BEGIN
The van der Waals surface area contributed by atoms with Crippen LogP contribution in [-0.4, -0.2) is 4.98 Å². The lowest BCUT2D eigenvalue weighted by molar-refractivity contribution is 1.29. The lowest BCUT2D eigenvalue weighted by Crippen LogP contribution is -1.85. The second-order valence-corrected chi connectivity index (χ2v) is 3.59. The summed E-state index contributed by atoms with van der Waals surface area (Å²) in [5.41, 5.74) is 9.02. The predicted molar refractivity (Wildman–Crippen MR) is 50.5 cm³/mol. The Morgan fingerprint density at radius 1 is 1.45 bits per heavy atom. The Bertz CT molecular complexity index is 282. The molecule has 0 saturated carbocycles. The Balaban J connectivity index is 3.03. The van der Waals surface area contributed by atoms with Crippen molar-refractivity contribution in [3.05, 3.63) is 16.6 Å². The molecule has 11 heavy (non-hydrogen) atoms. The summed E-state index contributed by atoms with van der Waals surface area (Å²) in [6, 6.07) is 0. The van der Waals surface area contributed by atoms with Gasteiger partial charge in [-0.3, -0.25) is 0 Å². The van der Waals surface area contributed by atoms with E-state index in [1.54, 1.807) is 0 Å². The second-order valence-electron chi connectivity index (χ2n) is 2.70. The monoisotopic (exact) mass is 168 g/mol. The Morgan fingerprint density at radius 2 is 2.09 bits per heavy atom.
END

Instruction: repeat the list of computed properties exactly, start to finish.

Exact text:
The van der Waals surface area contributed by atoms with Crippen LogP contribution in [-0.4, -0.2) is 4.98 Å². The lowest BCUT2D eigenvalue weighted by molar-refractivity contribution is 1.29. The lowest BCUT2D eigenvalue weighted by Crippen LogP contribution is -1.85. The second-order valence-corrected chi connectivity index (χ2v) is 3.59. The summed E-state index contributed by atoms with van der Waals surface area (Å²) in [5.41, 5.74) is 9.02. The predicted molar refractivity (Wildman–Crippen MR) is 50.5 cm³/mol. The Morgan fingerprint density at radius 1 is 1.45 bits per heavy atom. The Bertz CT molecular complexity index is 282. The molecule has 0 saturated carbocycles. The Balaban J connectivity index is 3.03. The van der Waals surface area contributed by atoms with Crippen molar-refractivity contribution in [3.05, 3.63) is 16.6 Å². The molecule has 11 heavy (non-hydrogen) atoms. The summed E-state index contributed by atoms with van der Waals surface area (Å²) in [6, 6.07) is 0. The van der Waals surface area contributed by atoms with Gasteiger partial charge in [-0.3, -0.25) is 0 Å². The van der Waals surface area contributed by atoms with E-state index in [1.54, 1.807) is 0 Å². The second-order valence-electron chi connectivity index (χ2n) is 2.70. The monoisotopic (exact) mass is 168 g/mol. The Morgan fingerprint density at radius 2 is 2.09 bits per heavy atom.